After having the opportunity to consider the testimony and the parties' arguments, the Court finds more credible all the written documentation and the recorded interview completed within days of the stop then the conflicting testimony given three months after the stop. In rejecting the testimony from the United States that Ogle was stopped for a turn signal violation, the remaining bases to support the traffic stop include a "nonfunctional taillight" and failure to wear a seatbelt. Neither one is sufficient to justify the stop. Special Agent Oksendahl conceded at the hearing that she did not observe a taillight out and the agents did not rely on a "nonfunctional taillight" as a basis for the stop. Thus, probable cause to support the stop cannot derive from the alleged taillight violation that no one now believes occurred.

As to the seatbelt violation, Special Agent Oksendahl testified that she observed Ogle driving without a seatbelt. Her testimony regarding the seatbelt violation is consistent with the reports and other evidence. However, when Special Agent Oksendahl stopped Ogle, she knew that failure to wear a seatbelt is a "secondary" violation and she needed something more to lawfully stop Ogle. While probable cause can be based on a mistaken belief that there was a violation to justify a stop, see United States v. Payne, 534 F.3d 948, 951 (8th Cir. 2008), in this case, there has been no mistake. Special Agent Oksendahl knew that Ogle must commit some other violation before there was probable cause to stop him. Thus, the agents knew the seatbelt violation, alone, was an insufficient basis to lawfully stop Ogle. Having not convinced the Court that there was any other traffic violation, the agents lacked probable cause to stop Ogle.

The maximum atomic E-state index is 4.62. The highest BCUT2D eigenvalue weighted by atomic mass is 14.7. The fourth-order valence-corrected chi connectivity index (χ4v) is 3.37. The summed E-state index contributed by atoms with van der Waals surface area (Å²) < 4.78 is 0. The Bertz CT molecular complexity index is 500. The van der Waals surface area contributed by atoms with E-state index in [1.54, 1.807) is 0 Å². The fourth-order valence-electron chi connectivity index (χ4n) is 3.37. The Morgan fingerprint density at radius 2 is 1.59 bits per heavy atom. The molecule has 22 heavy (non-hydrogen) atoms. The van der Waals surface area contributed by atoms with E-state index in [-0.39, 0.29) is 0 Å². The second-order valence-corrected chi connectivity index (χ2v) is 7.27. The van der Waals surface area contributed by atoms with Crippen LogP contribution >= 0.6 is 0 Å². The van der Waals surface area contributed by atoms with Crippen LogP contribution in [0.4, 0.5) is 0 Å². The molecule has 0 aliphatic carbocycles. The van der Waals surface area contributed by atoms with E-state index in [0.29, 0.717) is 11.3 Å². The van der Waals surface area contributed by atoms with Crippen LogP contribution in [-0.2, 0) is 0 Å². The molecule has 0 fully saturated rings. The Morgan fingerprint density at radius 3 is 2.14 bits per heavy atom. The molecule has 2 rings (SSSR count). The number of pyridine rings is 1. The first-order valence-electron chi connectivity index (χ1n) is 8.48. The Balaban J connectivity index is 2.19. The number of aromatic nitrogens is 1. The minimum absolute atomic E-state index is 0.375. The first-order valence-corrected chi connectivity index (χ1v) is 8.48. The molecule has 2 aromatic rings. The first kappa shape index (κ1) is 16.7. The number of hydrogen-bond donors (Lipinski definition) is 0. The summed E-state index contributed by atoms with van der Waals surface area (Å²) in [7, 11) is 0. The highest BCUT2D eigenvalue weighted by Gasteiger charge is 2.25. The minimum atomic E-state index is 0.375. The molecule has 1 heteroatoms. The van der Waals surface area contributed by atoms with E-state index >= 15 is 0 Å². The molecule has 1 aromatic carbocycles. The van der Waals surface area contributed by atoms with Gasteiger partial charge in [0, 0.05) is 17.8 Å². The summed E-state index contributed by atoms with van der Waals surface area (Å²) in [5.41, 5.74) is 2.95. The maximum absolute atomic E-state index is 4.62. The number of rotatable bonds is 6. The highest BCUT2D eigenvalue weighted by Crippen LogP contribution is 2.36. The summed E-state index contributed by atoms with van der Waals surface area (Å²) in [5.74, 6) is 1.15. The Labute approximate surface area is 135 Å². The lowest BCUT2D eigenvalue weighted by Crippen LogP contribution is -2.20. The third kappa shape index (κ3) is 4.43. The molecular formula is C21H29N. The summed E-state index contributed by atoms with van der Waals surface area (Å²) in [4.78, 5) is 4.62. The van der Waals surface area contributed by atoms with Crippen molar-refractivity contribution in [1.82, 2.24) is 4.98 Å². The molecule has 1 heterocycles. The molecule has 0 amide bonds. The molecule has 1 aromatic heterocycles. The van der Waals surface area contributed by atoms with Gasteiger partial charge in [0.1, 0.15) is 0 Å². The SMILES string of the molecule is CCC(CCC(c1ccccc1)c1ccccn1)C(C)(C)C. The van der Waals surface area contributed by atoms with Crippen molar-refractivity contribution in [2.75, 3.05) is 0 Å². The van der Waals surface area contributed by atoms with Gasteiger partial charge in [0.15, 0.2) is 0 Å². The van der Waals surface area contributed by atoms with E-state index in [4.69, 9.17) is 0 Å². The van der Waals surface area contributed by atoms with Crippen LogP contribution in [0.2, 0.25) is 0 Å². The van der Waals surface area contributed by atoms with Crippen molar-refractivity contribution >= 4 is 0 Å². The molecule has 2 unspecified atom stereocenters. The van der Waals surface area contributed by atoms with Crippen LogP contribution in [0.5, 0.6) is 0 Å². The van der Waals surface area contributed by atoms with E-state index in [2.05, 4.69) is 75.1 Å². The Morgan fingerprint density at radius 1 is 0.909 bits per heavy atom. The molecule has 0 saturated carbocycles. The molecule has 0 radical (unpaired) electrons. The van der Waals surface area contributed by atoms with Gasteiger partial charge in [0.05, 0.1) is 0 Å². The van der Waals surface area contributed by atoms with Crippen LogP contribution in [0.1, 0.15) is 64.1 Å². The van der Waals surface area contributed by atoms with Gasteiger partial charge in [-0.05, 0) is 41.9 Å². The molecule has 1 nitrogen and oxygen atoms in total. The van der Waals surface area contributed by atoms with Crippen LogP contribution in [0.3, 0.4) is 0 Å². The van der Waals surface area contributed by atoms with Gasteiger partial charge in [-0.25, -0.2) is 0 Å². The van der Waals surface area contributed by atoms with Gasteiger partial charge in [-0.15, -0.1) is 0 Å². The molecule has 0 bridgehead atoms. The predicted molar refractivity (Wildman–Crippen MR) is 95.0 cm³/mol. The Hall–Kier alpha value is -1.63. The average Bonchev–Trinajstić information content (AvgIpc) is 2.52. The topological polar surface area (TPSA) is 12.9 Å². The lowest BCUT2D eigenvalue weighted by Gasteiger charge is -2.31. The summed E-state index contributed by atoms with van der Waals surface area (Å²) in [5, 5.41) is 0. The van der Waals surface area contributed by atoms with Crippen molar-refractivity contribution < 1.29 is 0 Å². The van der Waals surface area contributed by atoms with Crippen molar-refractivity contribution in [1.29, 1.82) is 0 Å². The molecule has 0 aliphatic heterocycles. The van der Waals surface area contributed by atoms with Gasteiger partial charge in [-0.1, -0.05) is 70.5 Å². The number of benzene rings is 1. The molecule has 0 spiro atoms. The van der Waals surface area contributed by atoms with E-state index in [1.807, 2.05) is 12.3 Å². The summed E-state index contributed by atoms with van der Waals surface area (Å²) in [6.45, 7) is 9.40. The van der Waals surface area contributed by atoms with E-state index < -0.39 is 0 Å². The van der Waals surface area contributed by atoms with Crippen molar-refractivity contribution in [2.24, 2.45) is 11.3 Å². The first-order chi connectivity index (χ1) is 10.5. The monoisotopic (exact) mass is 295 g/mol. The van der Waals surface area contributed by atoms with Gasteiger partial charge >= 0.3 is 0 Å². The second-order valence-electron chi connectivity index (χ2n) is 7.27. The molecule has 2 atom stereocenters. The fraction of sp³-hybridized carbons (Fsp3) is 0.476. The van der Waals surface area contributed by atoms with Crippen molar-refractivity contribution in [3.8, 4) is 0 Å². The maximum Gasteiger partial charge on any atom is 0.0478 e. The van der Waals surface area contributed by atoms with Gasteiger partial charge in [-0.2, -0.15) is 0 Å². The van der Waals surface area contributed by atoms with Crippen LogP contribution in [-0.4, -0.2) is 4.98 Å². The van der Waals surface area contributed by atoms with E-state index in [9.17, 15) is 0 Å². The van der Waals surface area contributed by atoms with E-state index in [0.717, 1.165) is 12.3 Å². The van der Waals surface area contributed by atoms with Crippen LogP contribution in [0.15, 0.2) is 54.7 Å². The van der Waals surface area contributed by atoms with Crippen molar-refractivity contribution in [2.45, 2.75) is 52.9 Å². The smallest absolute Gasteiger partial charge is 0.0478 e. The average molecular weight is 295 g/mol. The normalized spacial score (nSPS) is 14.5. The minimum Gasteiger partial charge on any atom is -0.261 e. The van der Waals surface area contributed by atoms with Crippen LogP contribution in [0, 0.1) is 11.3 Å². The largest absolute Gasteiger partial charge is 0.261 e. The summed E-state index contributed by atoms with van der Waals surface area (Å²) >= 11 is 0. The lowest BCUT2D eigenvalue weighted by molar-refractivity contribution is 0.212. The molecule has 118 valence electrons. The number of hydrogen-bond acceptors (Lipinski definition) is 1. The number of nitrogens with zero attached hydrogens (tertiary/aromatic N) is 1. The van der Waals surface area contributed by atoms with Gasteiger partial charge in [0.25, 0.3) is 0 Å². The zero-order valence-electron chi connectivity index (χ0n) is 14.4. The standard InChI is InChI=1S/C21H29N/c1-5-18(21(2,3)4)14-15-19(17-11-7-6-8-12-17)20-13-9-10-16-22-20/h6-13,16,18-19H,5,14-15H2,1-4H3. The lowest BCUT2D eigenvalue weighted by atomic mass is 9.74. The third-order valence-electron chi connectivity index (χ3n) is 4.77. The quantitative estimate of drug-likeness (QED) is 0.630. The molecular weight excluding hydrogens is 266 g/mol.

While the Court is cognizant that any minor traffic violation provides probable cause for a traffic stop, Bell, 86 F.3d at 822, the Court concludes that the United States failed to meet its burden of proof. The Court finds the testimony at the hearing three months after the stop less credible and insufficient to overcome all the reports and statements made contemporaneously with the stop. Because the United States failed to establish a traffic violation sufficient to justify a stop, the stop was in violation of the Fourth Amendment. Accordingly, evidence seized as a result of the traffic stop and Ogle's arrest is hereby suppressed.

B. Collective Knowledge of the Officers

Collective knowledge of law enforcement officers is sufficient to provide reasonable suspicion and can be imputed to the officer initiating the traffic stop when there is some communication between the officers. United States v. Thompson, 533 F.2d 964, 969 (8th Cir. 2008). The United States argues that the collective knowledge of the DEA agents is an independent basis to justify the stop of Ogle's vehicle.

In this case, the evidence is clear that law enforcement officers, including Special Agent Oksendahl herself had developed information that Ogle was involved in drug trafficking. However, it is also clear that Ogle was not stopped based on the agents' knowledge of his drug trafficking. Special Agent Oksendahl repeatedly testified that she did not stop Ogle based on her or other officers' knowledge of drug trafficking:

Q: Well, what was the - - not the purpose, what was the reason for stopping the vehicle?

A: For not using the turn signal and the secondary violation of the no seat belt.

Q: So you said something like we stopped you for a seat belt violation but we're done with that now. Do you recall that?

A: Yes, meaning done with the traffic violation portion of it.

Q: Right. I mean, that really wasn't the big concern to you, right? The traffic violation itself?

A: Well, that was the reason we stopped him.

Q: And I'm not going to make a big deal out of it but wasn't the real reason because he was leaving Mr. Moe's residence and you had been investigating him for drug trafficking and you were interested in the information about drug trafficking? Isn't that really the goal?

A: The reason we stopped him was because of the traffic violations and we did have all this information on him, yes. But the reason that he was stopped was because of the traffic violations.

Q: And when you initially observed these traffic violations and you and Agent Henning decided to pull him over, was your intention at that point to arrest him for any type of drug activity?